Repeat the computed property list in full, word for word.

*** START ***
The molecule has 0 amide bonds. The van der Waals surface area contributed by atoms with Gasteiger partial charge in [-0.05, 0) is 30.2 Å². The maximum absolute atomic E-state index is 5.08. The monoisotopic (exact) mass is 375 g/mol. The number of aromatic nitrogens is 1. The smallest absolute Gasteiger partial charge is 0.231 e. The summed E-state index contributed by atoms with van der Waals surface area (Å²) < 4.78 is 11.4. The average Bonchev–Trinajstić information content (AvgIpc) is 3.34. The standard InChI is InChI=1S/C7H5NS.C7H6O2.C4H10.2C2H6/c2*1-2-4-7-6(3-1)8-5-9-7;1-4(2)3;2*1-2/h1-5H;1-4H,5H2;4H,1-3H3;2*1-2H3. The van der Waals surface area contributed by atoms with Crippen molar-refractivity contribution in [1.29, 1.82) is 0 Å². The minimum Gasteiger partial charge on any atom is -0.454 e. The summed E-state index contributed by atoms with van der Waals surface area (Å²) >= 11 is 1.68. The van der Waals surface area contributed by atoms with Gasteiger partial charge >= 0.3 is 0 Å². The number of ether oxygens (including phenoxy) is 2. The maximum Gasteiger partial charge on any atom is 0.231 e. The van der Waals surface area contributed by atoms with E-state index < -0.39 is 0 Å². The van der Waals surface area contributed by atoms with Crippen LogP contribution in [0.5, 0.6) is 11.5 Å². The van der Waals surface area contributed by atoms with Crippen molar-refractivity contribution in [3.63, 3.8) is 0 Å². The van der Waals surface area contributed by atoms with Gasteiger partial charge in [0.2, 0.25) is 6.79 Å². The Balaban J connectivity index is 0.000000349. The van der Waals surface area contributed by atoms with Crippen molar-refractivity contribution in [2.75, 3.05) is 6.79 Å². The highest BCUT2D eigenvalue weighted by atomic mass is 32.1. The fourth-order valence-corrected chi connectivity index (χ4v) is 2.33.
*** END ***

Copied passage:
The molecule has 0 amide bonds. The van der Waals surface area contributed by atoms with Gasteiger partial charge in [-0.05, 0) is 30.2 Å². The maximum absolute atomic E-state index is 5.08. The monoisotopic (exact) mass is 375 g/mol. The number of aromatic nitrogens is 1. The smallest absolute Gasteiger partial charge is 0.231 e. The summed E-state index contributed by atoms with van der Waals surface area (Å²) < 4.78 is 11.4. The average Bonchev–Trinajstić information content (AvgIpc) is 3.34. The standard InChI is InChI=1S/C7H5NS.C7H6O2.C4H10.2C2H6/c2*1-2-4-7-6(3-1)8-5-9-7;1-4(2)3;2*1-2/h1-5H;1-4H,5H2;4H,1-3H3;2*1-2H3. The van der Waals surface area contributed by atoms with Crippen molar-refractivity contribution in [1.29, 1.82) is 0 Å². The minimum Gasteiger partial charge on any atom is -0.454 e. The summed E-state index contributed by atoms with van der Waals surface area (Å²) >= 11 is 1.68. The van der Waals surface area contributed by atoms with Gasteiger partial charge >= 0.3 is 0 Å². The number of ether oxygens (including phenoxy) is 2. The maximum Gasteiger partial charge on any atom is 0.231 e. The van der Waals surface area contributed by atoms with E-state index < -0.39 is 0 Å². The van der Waals surface area contributed by atoms with Crippen LogP contribution in [0.5, 0.6) is 11.5 Å². The van der Waals surface area contributed by atoms with Crippen molar-refractivity contribution in [3.63, 3.8) is 0 Å². The van der Waals surface area contributed by atoms with Gasteiger partial charge in [0.2, 0.25) is 6.79 Å². The Balaban J connectivity index is 0.000000349. The van der Waals surface area contributed by atoms with Crippen molar-refractivity contribution in [2.75, 3.05) is 6.79 Å². The highest BCUT2D eigenvalue weighted by atomic mass is 32.1. The fourth-order valence-corrected chi connectivity index (χ4v) is 2.33.